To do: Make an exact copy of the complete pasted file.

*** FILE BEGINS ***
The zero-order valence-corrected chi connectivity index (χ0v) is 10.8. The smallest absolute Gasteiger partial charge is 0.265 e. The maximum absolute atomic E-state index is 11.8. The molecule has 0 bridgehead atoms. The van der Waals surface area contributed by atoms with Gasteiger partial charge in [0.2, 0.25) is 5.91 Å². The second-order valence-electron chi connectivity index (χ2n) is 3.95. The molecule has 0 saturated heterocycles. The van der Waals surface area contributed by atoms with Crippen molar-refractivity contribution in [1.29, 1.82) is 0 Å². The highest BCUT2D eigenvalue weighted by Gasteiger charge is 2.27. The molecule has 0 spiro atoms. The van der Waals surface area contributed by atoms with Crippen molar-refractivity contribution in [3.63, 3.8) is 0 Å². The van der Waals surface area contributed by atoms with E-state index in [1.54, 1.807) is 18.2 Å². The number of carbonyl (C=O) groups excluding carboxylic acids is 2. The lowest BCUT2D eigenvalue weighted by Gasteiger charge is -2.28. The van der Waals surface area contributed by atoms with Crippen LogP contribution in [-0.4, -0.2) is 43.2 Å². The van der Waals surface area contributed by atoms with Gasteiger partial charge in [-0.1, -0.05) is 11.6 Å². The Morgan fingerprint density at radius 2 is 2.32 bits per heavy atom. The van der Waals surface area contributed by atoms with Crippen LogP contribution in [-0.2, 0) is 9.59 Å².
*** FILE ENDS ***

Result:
The zero-order valence-corrected chi connectivity index (χ0v) is 10.8. The smallest absolute Gasteiger partial charge is 0.265 e. The maximum absolute atomic E-state index is 11.8. The molecule has 0 bridgehead atoms. The van der Waals surface area contributed by atoms with Gasteiger partial charge in [0.2, 0.25) is 5.91 Å². The second-order valence-electron chi connectivity index (χ2n) is 3.95. The molecule has 0 saturated heterocycles. The van der Waals surface area contributed by atoms with Crippen molar-refractivity contribution in [1.29, 1.82) is 0 Å². The highest BCUT2D eigenvalue weighted by Gasteiger charge is 2.27. The molecule has 0 spiro atoms. The van der Waals surface area contributed by atoms with Crippen molar-refractivity contribution in [3.63, 3.8) is 0 Å². The van der Waals surface area contributed by atoms with E-state index in [1.54, 1.807) is 18.2 Å². The number of carbonyl (C=O) groups excluding carboxylic acids is 2. The lowest BCUT2D eigenvalue weighted by Gasteiger charge is -2.28. The van der Waals surface area contributed by atoms with Crippen LogP contribution in [-0.4, -0.2) is 43.2 Å². The van der Waals surface area contributed by atoms with Gasteiger partial charge in [-0.1, -0.05) is 11.6 Å². The Morgan fingerprint density at radius 2 is 2.32 bits per heavy atom. The van der Waals surface area contributed by atoms with Crippen LogP contribution in [-0.2, 0) is 9.59 Å².